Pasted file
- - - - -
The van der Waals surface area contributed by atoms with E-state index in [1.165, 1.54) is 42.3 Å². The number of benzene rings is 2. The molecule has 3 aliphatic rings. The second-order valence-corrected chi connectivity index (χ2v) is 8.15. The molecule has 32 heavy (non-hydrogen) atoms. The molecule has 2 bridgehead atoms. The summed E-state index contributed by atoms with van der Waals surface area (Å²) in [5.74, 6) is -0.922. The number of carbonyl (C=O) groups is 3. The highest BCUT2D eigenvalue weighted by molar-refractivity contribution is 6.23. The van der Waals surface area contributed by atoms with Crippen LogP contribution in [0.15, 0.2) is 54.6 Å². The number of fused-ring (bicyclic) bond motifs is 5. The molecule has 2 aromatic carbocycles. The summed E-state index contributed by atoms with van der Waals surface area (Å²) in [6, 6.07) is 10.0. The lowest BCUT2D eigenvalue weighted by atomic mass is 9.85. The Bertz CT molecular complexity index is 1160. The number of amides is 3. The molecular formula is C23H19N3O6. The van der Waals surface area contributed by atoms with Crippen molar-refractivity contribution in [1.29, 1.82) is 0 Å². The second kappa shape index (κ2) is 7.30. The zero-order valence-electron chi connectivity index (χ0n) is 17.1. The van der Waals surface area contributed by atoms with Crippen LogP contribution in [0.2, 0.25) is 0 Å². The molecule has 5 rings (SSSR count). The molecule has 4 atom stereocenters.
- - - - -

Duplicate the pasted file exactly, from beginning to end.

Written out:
The van der Waals surface area contributed by atoms with E-state index in [1.165, 1.54) is 42.3 Å². The number of benzene rings is 2. The molecule has 3 aliphatic rings. The second-order valence-corrected chi connectivity index (χ2v) is 8.15. The molecule has 32 heavy (non-hydrogen) atoms. The molecule has 2 bridgehead atoms. The summed E-state index contributed by atoms with van der Waals surface area (Å²) in [5.74, 6) is -0.922. The number of carbonyl (C=O) groups is 3. The highest BCUT2D eigenvalue weighted by molar-refractivity contribution is 6.23. The van der Waals surface area contributed by atoms with Crippen LogP contribution in [0.15, 0.2) is 54.6 Å². The number of fused-ring (bicyclic) bond motifs is 5. The molecule has 2 aromatic carbocycles. The summed E-state index contributed by atoms with van der Waals surface area (Å²) in [6, 6.07) is 10.0. The lowest BCUT2D eigenvalue weighted by atomic mass is 9.85. The Bertz CT molecular complexity index is 1160. The number of amides is 3. The molecular formula is C23H19N3O6. The van der Waals surface area contributed by atoms with Crippen molar-refractivity contribution in [1.29, 1.82) is 0 Å². The second kappa shape index (κ2) is 7.30. The zero-order valence-electron chi connectivity index (χ0n) is 17.1. The van der Waals surface area contributed by atoms with Crippen LogP contribution in [0.2, 0.25) is 0 Å². The molecule has 5 rings (SSSR count). The molecule has 4 atom stereocenters.